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A “Wisky” Weekend

This post was intended to get out much, much earlier, but as you will see below, I picked a horrible time to leave for a weekend because all I had was a couple straight weeks of work and midterms rolling along. Still, should have gotten this out a touch earlier, and let’s be honest, nobody wanted to remember this weekend until we had a few wins under our belt anyhow:

The only way to appreciate the end is to know the beginning. So, let me start things there; ‘there’, being the Student Lounge this very moment. I’ll end things back at Gerlach on Sunday night where I will be chugging coffee and cursing myself for being so reckless with the precious little time I have to complete the increasing pile of work in front of me and every other 1st year. But, before I go on another profanity-laced tirade aimed at the data analysis textbook in front of me…let’s just move on:

Thur., Oct. 14

Ok, so I’m sitting in the lounge, frantically trying to complete all the work that is due next week. A midterm, a paper, accounting HW, econ memo, on and on….I normally would spread this punishment out over the entire weekend, but this weekend is different. Tomorrow afternoon I’ll be on the road with my final destination being Camp Randall stadium in Madison, WI. I’ve been told the scenery is beautiful this time of year, and who knows? Maybe I’ll catch a football game while I’m up there. When you have a ticket at face value on the 25th row at the 45-yard line you don’t ask questions, you just start driving.

Fri., Oct. 15

I wake up early and realize that not only am I laughably behind on the work I won’t have time to complete this weekend, but I’ve also drastically misjudged the amount of time I am going to need to complete the Madison to Columbus car ride on the back-end of this whole excursion. Three free coffees from the Commons student lounge later, I’m speeding towards Stauf’s in Grandview for what I assume will be a quiet and productive study session. Afterall, it’s Friday morning and students are the only ones that don’t have jobs and require a no distraction environment with the occasional coffee refill and sugar-rush via donuts before 9am. No, in fact, hipsters and a competitive chess league also keep this schedule and have these demands. So, the head phones go on, the head goes down, and you just have to try  and not to laugh too much at the skinny jeans moving knight to Nf4. As if.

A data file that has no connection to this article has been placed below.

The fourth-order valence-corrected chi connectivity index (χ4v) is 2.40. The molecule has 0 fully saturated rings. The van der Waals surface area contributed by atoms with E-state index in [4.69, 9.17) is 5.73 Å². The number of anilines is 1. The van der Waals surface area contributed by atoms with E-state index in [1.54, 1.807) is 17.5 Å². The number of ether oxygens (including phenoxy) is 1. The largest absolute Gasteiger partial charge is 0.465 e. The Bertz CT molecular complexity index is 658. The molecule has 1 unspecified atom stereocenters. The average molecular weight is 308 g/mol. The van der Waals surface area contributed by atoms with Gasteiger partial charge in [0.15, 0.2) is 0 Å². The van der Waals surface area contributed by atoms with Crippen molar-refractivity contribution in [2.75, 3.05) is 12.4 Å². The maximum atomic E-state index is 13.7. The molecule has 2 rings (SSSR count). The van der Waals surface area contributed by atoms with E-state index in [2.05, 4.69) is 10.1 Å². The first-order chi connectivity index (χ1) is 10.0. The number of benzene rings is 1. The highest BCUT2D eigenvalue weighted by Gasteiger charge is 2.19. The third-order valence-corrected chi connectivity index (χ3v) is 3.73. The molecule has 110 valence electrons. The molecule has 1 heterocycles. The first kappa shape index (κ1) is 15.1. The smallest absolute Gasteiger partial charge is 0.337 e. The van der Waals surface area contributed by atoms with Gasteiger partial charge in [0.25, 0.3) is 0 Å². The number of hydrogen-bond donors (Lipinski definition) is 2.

It’s 3pm, on the road.

This sentence is brought to you from the wi-fi hot spot of the rest station about an hour outside of Indianapolis.

9pm (CST) : arrive in Chicago,immediately get turned around by host to go back out for the evening.

Sat., Oct. 16

Gameday, quick 3-hour drive up to Madison (furiously trying to study Accounting the entire way as my friend/driver speeds in order to “get more tailgating time in”…its a 7pm start, we’ll be OK getting there at noon.